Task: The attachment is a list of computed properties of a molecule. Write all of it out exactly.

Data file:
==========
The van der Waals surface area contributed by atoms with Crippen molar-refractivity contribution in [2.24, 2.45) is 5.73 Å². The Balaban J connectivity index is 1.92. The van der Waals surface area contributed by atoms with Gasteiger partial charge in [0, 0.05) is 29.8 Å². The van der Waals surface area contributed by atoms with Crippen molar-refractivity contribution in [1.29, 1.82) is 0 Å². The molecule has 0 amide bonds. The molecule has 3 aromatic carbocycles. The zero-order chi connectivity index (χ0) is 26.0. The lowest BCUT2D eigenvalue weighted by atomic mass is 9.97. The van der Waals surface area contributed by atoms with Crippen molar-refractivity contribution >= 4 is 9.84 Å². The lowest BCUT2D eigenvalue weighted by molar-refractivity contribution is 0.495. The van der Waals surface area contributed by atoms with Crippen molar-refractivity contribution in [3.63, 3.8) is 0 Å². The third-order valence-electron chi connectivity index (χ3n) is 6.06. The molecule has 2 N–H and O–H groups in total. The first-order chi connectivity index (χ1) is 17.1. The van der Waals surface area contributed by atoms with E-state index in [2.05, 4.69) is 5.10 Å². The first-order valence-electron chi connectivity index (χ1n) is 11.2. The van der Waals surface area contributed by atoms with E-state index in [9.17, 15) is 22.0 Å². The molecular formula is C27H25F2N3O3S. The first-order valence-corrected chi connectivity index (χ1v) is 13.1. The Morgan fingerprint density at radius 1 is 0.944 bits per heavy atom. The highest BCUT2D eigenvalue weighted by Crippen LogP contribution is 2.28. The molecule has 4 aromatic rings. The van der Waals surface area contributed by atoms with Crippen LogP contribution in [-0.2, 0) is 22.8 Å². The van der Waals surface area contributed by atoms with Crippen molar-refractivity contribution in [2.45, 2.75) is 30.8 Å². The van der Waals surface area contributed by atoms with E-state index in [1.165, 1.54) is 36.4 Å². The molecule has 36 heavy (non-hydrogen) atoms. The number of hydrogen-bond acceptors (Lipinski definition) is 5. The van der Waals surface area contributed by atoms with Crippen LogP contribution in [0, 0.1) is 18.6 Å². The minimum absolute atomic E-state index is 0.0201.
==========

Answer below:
The van der Waals surface area contributed by atoms with Crippen molar-refractivity contribution in [2.24, 2.45) is 5.73 Å². The Balaban J connectivity index is 1.92. The van der Waals surface area contributed by atoms with Gasteiger partial charge in [0, 0.05) is 29.8 Å². The van der Waals surface area contributed by atoms with Crippen molar-refractivity contribution in [1.29, 1.82) is 0 Å². The molecule has 0 amide bonds. The molecule has 3 aromatic carbocycles. The zero-order chi connectivity index (χ0) is 26.0. The lowest BCUT2D eigenvalue weighted by atomic mass is 9.97. The van der Waals surface area contributed by atoms with Crippen molar-refractivity contribution >= 4 is 9.84 Å². The lowest BCUT2D eigenvalue weighted by molar-refractivity contribution is 0.495. The van der Waals surface area contributed by atoms with Crippen molar-refractivity contribution in [3.63, 3.8) is 0 Å². The third-order valence-electron chi connectivity index (χ3n) is 6.06. The molecule has 2 N–H and O–H groups in total. The first-order chi connectivity index (χ1) is 17.1. The van der Waals surface area contributed by atoms with E-state index in [2.05, 4.69) is 5.10 Å². The first-order valence-electron chi connectivity index (χ1n) is 11.2. The van der Waals surface area contributed by atoms with E-state index in [9.17, 15) is 22.0 Å². The molecular formula is C27H25F2N3O3S. The first-order valence-corrected chi connectivity index (χ1v) is 13.1. The Morgan fingerprint density at radius 1 is 0.944 bits per heavy atom. The highest BCUT2D eigenvalue weighted by Crippen LogP contribution is 2.28. The molecule has 4 aromatic rings. The van der Waals surface area contributed by atoms with Crippen LogP contribution in [-0.2, 0) is 22.8 Å². The van der Waals surface area contributed by atoms with Crippen molar-refractivity contribution in [2.45, 2.75) is 30.8 Å². The van der Waals surface area contributed by atoms with E-state index in [1.165, 1.54) is 36.4 Å². The molecule has 36 heavy (non-hydrogen) atoms. The number of hydrogen-bond acceptors (Lipinski definition) is 5. The van der Waals surface area contributed by atoms with Crippen LogP contribution in [0, 0.1) is 18.6 Å². The minimum absolute atomic E-state index is 0.0201.